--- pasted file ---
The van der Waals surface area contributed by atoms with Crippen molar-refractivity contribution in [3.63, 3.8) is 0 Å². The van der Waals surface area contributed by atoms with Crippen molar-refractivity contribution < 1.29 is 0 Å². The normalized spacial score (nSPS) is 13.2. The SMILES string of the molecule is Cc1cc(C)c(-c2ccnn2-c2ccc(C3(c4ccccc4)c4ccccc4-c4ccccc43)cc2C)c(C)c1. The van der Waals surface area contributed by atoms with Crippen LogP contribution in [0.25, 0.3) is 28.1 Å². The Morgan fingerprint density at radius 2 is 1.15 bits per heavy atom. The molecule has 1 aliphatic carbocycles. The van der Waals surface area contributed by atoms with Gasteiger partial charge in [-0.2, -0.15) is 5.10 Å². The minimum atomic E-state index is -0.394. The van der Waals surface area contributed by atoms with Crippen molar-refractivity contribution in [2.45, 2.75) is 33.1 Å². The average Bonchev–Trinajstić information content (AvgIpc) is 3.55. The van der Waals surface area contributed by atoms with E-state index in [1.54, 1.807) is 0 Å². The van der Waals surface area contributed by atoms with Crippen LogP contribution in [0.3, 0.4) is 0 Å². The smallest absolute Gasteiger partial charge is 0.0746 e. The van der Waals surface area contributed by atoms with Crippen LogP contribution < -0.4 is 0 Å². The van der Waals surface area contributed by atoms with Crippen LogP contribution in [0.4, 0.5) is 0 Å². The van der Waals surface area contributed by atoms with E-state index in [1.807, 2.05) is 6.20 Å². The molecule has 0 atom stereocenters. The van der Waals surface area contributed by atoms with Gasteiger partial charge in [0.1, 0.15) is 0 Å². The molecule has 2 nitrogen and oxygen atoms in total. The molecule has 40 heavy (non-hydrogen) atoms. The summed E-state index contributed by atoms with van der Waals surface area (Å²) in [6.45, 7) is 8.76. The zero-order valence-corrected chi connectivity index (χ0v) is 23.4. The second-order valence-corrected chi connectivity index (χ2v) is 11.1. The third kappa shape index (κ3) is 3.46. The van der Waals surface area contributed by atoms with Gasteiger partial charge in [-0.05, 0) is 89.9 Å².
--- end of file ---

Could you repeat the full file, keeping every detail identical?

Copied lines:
The van der Waals surface area contributed by atoms with Crippen molar-refractivity contribution in [3.63, 3.8) is 0 Å². The van der Waals surface area contributed by atoms with Crippen molar-refractivity contribution < 1.29 is 0 Å². The normalized spacial score (nSPS) is 13.2. The SMILES string of the molecule is Cc1cc(C)c(-c2ccnn2-c2ccc(C3(c4ccccc4)c4ccccc4-c4ccccc43)cc2C)c(C)c1. The van der Waals surface area contributed by atoms with Crippen LogP contribution in [0.25, 0.3) is 28.1 Å². The Morgan fingerprint density at radius 2 is 1.15 bits per heavy atom. The molecule has 1 aliphatic carbocycles. The van der Waals surface area contributed by atoms with Gasteiger partial charge in [-0.2, -0.15) is 5.10 Å². The minimum atomic E-state index is -0.394. The van der Waals surface area contributed by atoms with Crippen molar-refractivity contribution in [2.45, 2.75) is 33.1 Å². The average Bonchev–Trinajstić information content (AvgIpc) is 3.55. The van der Waals surface area contributed by atoms with E-state index in [1.54, 1.807) is 0 Å². The van der Waals surface area contributed by atoms with Crippen LogP contribution in [0.3, 0.4) is 0 Å². The smallest absolute Gasteiger partial charge is 0.0746 e. The van der Waals surface area contributed by atoms with Crippen LogP contribution < -0.4 is 0 Å². The van der Waals surface area contributed by atoms with Crippen LogP contribution in [0.4, 0.5) is 0 Å². The van der Waals surface area contributed by atoms with E-state index in [1.807, 2.05) is 6.20 Å². The molecule has 0 atom stereocenters. The van der Waals surface area contributed by atoms with Gasteiger partial charge in [0.1, 0.15) is 0 Å². The molecule has 2 nitrogen and oxygen atoms in total. The molecule has 40 heavy (non-hydrogen) atoms. The summed E-state index contributed by atoms with van der Waals surface area (Å²) in [6.45, 7) is 8.76. The zero-order valence-corrected chi connectivity index (χ0v) is 23.4. The second-order valence-corrected chi connectivity index (χ2v) is 11.1. The third kappa shape index (κ3) is 3.46. The van der Waals surface area contributed by atoms with Gasteiger partial charge in [-0.05, 0) is 89.9 Å².